— SPECIAL ARTICLE —

Transforming Rural Family Medicine Curriculum From Experiential to Virtual: A Response to COVID-19 Limitations

James G. Boulger, PhD | Emily Onello, MD

PRiMER. 2020;4:19.

Published: 9/15/2020 | DOI: 10.22454/PRiMER.2020.343294

Abstract

Cessation of all classroom and clinical activities in the spring of 2020 for first- and second-year medical students at the University of Minnesota Medical School Duluth campus both forced and enabled revision of rural medicine instruction and experiences. Creatively utilizing rural family physicians and third-year rural physician associate medical students to interact with first-year students virtually in a number of areas and using electronic connectivity enabled the institution to continue to emphasize rural medical health issues with the students.

Introduction

Students in the first 2 years of medical school at the University of Minnesota Medical School Duluth Campus have had clinical studies integrated into their education since the campus began in 1972.1 In early spring of 2020, the SARS-CoV-2 viral pandemic resulted in the unanticipated and abrupt cessation of these early clinical experiences for the students. Notably, this included the longitudinal clinical placements with rural family physicians that had previously punctuated the preclinical years. Meanwhile, the institutional goals—fostering professional support for family medicine, Native American, and Rural Health—remained unchanged. This report describes the curriculum developed in April-May of 2020 to supplant the experiential rural preceptorships with virtual learning modules.

Methods

Prior to the 2019 academic year, Duluth medical students enrolled in the Rural Medical Scholars Program (RMSP) that placed students in family medicine clinics in rural and small communities for 1-week intervals occurring over the first 17 months of their training.2 To pass the required RMSP course, each student completed a total of five week-long visits to the same rural community under the guidance of the same rural family physician preceptor. This punctuated longitudinal design allowed the student to revisit a rural practice as their clinical skills and knowledge grew.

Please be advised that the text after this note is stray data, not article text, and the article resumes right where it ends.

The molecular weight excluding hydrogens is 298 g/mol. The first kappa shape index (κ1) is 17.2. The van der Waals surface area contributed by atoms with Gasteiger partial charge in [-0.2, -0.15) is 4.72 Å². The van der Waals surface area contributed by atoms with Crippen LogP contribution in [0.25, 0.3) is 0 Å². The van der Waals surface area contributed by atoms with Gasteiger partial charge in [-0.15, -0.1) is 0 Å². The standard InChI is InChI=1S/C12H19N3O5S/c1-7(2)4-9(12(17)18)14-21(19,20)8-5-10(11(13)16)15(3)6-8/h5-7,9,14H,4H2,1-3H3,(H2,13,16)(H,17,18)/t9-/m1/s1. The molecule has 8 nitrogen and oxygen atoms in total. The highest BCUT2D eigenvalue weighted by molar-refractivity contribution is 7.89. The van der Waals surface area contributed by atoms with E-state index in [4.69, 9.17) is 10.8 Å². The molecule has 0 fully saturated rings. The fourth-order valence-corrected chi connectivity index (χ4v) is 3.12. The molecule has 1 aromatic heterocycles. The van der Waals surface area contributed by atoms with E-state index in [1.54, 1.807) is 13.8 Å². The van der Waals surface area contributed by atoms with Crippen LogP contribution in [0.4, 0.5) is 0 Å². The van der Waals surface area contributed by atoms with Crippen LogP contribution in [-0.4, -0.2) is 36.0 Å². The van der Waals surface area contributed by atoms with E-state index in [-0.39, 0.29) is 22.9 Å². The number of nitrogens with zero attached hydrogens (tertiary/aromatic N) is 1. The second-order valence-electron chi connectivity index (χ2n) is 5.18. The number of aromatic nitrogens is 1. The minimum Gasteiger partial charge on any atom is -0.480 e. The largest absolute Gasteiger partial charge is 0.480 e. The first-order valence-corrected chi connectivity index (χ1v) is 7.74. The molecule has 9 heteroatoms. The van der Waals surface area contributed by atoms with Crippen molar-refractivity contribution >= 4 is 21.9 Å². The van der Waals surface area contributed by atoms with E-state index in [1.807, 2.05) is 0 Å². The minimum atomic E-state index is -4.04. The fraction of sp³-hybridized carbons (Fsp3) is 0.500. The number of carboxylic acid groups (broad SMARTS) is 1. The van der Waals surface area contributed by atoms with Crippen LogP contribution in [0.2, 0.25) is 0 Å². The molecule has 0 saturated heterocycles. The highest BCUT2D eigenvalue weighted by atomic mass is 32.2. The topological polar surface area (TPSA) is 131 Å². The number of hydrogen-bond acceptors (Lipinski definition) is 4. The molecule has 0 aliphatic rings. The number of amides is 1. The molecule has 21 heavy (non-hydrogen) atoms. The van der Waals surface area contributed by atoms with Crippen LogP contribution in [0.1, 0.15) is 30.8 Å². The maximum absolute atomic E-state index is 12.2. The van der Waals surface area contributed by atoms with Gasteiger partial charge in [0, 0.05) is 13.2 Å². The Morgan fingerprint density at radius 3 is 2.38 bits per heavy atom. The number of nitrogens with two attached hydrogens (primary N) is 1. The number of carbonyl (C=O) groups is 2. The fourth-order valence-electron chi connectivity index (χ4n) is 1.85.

In response to the COVID-19-related removal of students from clinical rotations, the RMSP course directors labored to bring some of the rural components to the virtual university classroom curricular time. The curricular time that students would have been on site with a rural family physician was replaced with a new curricular scheme, all delivered electronically (typically by Zoom). The new curricular elements are described and footnoted in Table 1.

In planning the journal club/rural panel sessions, course faculty identified themes around which the assigned readings and rural panel discussions would be constructed. Directors chose themes on the basis of their rural relevance and impact as well as timeliness and support for course objectives. The themes for 2020 were:

  1. Rural hospice and end-of-life care
  2. Rural obstetrical services and maternity care
  3. Rural approaches to opioid use disorder and medication-assisted treatment
  4. COVID-19 rural disaster preparedness and response.

Results

External panelists invited to the topical discussion sessions were selected for their direct professional experience with the topic and theme of their respective sessions. For example, a critical-access hospital chief executive officer was invited to the COVID-19 session to discuss how his organization had prepared and responded to the unanticipated COVID-19 outbreak in a small Minnesota community.

The curricular modifications described enabled the fullest cooperation and interaction with the first-year medical students and some key rural health providers and thought leaders during the COVID-19 pandemic. Sessions were designed to align with existing RMSP course objectives. Evaluation was via student surveys, reflective writing assignments, exam performances in areas covered, and in end-of-course private consultations with students.

As expected, course evaluations were positive but not as favorable as previous years’ experiences in direct clinical care in rural settings. Students commented that their preference would be for direct community base experiences, but were appreciative of the efforts and adjustments required due to the pandemic. The overall course evaluations were high, with the student responses to the query of “Overall, I have acquired a basic understanding of rural health” averaging 4.424 (scale: 5=strongly agree), where the virtual sessions were rated an average of 3.618 on the same scale.

Conclusions

Successful instruction on rural heath material via teleconferencing and Zoom presentations was incorporated into the first-year medical curriculum with marked success. Student evaluations affirmed the value of these sessions but they were not evaluated as positively as direct rural clinical experiences with family physicians.

References

  1. Boulger J, Onello E. Family medicine preceptorships for first year medical students: durable educational value amid Healthcare transformation. J Reg Med Campuses. 2018;1(3). doi:10.24926/jrmc.v1i3.1102
  2. Beehler S, Boulger J, Friedrichsen SC, Onello EC. Teaching community health needs assessment to first year medical students: integrating with longitudinal clinical experience in rural communities. J Community Health. 2019;44(4):784-789. doi:10.1007/s10900-019-00651-8

Lead Author

James G. Boulger, PhD

Affiliations: University of Minnesota Duluth Campus

Co-Authors

Emily Onello, MD - University of Minnesota Medical School, Duluth Campus

Corresponding Author

James G. Boulger, PhD

Correspondence: University of Minnesota Medical School Duluth- Biobehavioral Health; Family Medicine, 1035 University Drive, Duluth, MN 55812. 218-726-8895

Email: jboulger@d.umn.edu

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